The Benefits of API Testing

There are numerous benefits of using API testing — let’s look at some of them:

  • API testing guarantees users three key things: safety, reliability, and scalability.

  • API automation saves you a lot of time and money. As a developer, you won’t waste time figuring out how to test an application.

  • One of the significant benefits of API testing is that you can access the app without a User Interface (UI). What’s more, you'll pinpoint errors in the early stages and avoid wasting time and money.

API and Web Service Introduction

How to Perform API Testing

Follow the below steps to perform API testing: 

  • Document all the API testing requirements. This will help you to plan your API tests. Ask yourself: what will we use the API for? Does our application have a workflow? If not, why? Which applications can integrate with our system? 
  • Set up a testing environment. Once you have documented your testing requirements, take a look at your testing environment. Are all your databases and server applications up to scratch? See if there is any configuration that you still need to perform, and do it pronto! 
  • Integrate application data. Next up, put together your application data with API tests to ensure everything looks good. Remember, your API features should perform well against any configuration.
  • Decide on the type of API test. Once you have integrated your application data, you need to decide the kind of API test you would use. We have highlighted some of the different types of API tests above.
  • Consider text execution and reporting. If you want to execute your API testing right, you can't ignore text and reports. The easiest way to go about doing this is by creating test cases. Think about scenarios that the ordinary user may face when requesting the API. Test those scenarios and come up with a report. 

API Testing tools

Consider using one of the following API testing tools to perform your API testing like a pro. 

1. Postman

postman api

When Postman was first introduced to the market, it was a Google Chrome plugin. Today, you can use Postman to test any API. Interestingly, Mac and Windows users can use it too. You can use Postman to automate tests, perform debugging, and run requests. 


  • Postman interface allows you to extract web API data.
  • You can use it to write Boolean tests.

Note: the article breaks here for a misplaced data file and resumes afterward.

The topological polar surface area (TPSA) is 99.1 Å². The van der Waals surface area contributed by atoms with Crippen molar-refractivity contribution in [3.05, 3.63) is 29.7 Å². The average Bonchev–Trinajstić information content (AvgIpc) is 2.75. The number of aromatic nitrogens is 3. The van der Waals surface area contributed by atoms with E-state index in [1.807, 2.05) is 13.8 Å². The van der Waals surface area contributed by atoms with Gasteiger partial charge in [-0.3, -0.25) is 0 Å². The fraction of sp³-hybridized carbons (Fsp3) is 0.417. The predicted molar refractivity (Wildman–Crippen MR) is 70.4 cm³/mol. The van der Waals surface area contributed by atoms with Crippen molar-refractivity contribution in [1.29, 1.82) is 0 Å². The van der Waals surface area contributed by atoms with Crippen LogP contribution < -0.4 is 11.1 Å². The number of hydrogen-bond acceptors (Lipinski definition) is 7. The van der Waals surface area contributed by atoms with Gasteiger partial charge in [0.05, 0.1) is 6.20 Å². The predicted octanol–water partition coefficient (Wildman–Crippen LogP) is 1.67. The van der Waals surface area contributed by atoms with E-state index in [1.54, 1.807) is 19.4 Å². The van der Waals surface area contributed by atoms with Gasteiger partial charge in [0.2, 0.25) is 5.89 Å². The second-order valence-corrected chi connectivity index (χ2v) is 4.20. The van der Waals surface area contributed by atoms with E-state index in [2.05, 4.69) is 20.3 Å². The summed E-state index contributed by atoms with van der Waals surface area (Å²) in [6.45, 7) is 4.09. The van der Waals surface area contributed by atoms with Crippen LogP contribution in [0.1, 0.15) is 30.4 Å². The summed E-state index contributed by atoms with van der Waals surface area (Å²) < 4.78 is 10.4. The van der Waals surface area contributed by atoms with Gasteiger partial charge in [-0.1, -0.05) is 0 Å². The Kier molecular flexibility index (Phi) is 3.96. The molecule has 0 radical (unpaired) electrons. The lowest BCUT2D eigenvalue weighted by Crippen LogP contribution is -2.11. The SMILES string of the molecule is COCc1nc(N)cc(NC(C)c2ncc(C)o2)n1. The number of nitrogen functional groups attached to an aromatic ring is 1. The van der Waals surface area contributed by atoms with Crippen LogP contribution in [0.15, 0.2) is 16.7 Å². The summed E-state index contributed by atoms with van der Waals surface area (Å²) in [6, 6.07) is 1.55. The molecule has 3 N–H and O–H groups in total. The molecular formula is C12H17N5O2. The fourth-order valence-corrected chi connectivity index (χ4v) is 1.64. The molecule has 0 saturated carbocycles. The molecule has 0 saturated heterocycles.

• It comes with built-in tools, collections, and workspaces.
  • Postman supports various formats, including RAML and Swagger.


While you can use it for free, additional features cost $12.

2. SoapUI

SoapUI’s API

You can use this nifty tool to run web services and APIs tests. What's good about it is that it provides a free package and a fixed package. Developers can use its free package to grant users access to the full source code. 


  • It allows you to reuse security scans and load tests for functional test cases.
  • It has point-and-click and drag-and-drop functionality for simple and quick test creation.
  • It supports asynchronous testing.
  • It has data-driven testing functionality.
  • It allows you to synthesize data generation.


You can use it for free. However, if you wish to enjoy other benefits, the cost starts at €640 a year.

3. Apigee


Apigee is another API testing tool that you should consider, offered by Google. It’s a cross-cloud API testing tool that boasts a myriad of features. You use it to measure and test API performance.


  • Apigee has a functionality that can track error rates, API traffic, and response times.
  • You can use it to create proxies with the help of "OpenAPI Specification" and their deployment in the cloud.
  • It is compatible with APIs containing huge data.


You can use Apigee for free.

4. Karate DSL

karate api

Are you familiar with Karate DSL? If you aren’t, you should give it a try. There is a lot you can do with this cool API testing tool, from creating scenarios for API-based BDD tests to creating definitions for scenarios. 


  •  Karate DSL has sync capability-based support for WebSocket.
  •  It allows writing tests, even for technophobes.
  •  It supports multithreaded parallel execution and configuration staging or switching. 


Karate DSL has open-source pricing, which means it is available to any developer. 

Last Thoughts 

Every business will need integration at some point in time. And integrations can't be seamless without API testing. Most companies today use API integration platforms like Zapier, which allow you to integrate with other cutting-edge technologies. 

For any developer who wants to perform API testing right, it’s important to nail the basics. So, invest time in familiarizing yourself with all the tricks and tools of performing API testing. Also consider taking a course to better yourself with indepth API knowledge


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By Sameeksha Medewar

Sameeksha is a freelance content writer for more than half and a year. She has a hunger to explore and learn new things. She possesses a bachelor's degree in Computer Science.

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Disclosure: is supported by its audience. When you purchase through links on our site, we may earn an affiliate commission.